- Bicycle races (Dunlop Trophy) and bike clubs (the first one being the Toronto Bicycle Club in 1881) fuel the bicycle ‘craze’ at the end of the 19th century.
- In 1929, bicycle licenses become mandatory in Toronto, costing 50 cents a year. The bylaw is not repealed until 1957.
- Fast forward, and John Sewell a newly elected alderman in 1969 (equivalent to city councillor today) is called ‘undignified’ and ‘disrespectful’ for riding his bike to City Hall. He later went on to be Mayor (1978 to 1980) and an early cycling advocate.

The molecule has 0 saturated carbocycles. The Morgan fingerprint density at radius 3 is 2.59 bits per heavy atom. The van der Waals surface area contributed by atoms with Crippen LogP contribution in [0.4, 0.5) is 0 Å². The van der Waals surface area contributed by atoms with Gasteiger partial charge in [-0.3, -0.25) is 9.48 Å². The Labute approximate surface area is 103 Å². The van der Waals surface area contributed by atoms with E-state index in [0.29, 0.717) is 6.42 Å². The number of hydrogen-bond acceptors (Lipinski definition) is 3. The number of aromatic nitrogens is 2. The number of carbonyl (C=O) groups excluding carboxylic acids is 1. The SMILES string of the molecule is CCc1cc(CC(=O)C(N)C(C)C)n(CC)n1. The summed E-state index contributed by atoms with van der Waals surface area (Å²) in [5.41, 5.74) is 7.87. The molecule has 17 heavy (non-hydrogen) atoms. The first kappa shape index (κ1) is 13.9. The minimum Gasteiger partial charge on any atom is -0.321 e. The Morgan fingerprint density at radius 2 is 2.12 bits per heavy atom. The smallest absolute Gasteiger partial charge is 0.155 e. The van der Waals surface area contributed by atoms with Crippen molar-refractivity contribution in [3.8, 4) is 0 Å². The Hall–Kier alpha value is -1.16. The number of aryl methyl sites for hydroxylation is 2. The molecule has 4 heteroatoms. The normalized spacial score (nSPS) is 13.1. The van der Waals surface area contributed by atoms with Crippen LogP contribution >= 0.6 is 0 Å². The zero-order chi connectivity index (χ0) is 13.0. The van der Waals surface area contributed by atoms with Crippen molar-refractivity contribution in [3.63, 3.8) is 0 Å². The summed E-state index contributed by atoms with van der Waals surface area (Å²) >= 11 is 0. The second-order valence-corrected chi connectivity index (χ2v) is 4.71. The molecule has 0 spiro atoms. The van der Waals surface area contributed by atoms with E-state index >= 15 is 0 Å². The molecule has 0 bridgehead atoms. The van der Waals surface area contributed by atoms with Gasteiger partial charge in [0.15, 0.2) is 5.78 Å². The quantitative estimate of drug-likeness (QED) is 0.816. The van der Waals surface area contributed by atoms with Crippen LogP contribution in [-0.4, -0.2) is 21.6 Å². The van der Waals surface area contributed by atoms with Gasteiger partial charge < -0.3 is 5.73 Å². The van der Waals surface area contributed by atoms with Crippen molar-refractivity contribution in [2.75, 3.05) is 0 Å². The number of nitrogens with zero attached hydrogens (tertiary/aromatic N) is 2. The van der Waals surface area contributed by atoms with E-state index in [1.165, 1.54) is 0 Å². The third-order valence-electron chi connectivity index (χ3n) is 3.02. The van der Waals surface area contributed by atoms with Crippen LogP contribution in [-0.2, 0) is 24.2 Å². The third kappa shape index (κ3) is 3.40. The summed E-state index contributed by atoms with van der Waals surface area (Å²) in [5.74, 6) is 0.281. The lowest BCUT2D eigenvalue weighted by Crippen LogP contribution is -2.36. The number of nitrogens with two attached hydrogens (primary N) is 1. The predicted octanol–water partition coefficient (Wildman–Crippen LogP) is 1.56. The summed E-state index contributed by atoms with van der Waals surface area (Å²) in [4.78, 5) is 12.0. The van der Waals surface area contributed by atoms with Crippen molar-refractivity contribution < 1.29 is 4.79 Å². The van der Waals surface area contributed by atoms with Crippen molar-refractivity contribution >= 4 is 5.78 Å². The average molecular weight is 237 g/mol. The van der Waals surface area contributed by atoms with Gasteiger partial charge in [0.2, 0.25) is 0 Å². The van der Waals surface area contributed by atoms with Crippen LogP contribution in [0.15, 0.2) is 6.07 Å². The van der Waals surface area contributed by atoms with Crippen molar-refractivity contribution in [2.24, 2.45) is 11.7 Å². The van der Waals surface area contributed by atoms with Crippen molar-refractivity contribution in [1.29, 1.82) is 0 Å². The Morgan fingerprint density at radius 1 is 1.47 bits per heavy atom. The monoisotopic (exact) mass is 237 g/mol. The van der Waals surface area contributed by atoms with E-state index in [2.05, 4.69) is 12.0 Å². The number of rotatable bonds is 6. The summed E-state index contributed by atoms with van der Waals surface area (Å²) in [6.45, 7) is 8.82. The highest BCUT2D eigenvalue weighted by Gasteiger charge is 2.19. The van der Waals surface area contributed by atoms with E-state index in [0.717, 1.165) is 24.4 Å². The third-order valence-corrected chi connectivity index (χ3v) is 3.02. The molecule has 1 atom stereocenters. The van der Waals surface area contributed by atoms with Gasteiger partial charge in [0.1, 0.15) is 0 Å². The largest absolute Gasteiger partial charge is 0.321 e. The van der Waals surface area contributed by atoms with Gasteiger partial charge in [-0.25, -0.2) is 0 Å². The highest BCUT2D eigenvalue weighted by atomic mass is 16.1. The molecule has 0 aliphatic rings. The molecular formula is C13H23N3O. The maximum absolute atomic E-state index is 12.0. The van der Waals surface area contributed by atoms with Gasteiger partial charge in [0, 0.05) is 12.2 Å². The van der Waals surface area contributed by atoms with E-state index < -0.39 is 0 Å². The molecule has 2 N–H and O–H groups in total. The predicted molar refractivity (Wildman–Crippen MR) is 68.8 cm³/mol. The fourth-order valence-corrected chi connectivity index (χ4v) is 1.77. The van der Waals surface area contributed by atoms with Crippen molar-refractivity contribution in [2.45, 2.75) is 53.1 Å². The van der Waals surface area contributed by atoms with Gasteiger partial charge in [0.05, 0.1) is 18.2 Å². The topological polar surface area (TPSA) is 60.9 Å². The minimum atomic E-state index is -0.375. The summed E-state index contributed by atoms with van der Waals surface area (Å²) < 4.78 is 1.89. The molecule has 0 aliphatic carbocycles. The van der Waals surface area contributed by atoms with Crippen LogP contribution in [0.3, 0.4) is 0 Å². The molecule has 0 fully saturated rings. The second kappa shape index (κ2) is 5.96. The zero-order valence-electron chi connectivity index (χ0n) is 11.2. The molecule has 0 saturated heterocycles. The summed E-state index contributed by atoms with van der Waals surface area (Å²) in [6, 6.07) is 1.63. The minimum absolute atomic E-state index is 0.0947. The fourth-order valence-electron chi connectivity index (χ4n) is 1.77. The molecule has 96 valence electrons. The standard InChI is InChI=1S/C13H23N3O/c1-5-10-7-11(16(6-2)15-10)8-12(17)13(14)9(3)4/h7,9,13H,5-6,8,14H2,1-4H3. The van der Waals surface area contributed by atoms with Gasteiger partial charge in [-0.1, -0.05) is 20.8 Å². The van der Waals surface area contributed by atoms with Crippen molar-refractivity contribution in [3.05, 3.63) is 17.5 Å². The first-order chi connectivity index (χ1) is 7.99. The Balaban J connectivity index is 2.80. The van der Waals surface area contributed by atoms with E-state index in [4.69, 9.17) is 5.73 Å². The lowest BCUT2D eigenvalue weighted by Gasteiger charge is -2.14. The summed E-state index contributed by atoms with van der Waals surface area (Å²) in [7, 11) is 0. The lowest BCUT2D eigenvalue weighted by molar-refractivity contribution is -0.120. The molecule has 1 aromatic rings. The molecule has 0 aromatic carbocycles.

- More city specific: In 1979, the city’s first bike lane opened on Popular Plains Road. The first portion of the Martin Goodman Trail (now also a part of the Great Lakes Waterfront Trail) opened from Humber River to Parliament Street in 1984.
The exhibit is not all fact and figures. There are a number of vintage bicycles, interesting artifacts, displays and old photographs. Well worth the visit, small admission fee, and perfect activity to round out a shopping trip or snack fest at the St. Lawrence Market.
For more information on Bike City, admission, hours and directions, click opens in a new windowHERE.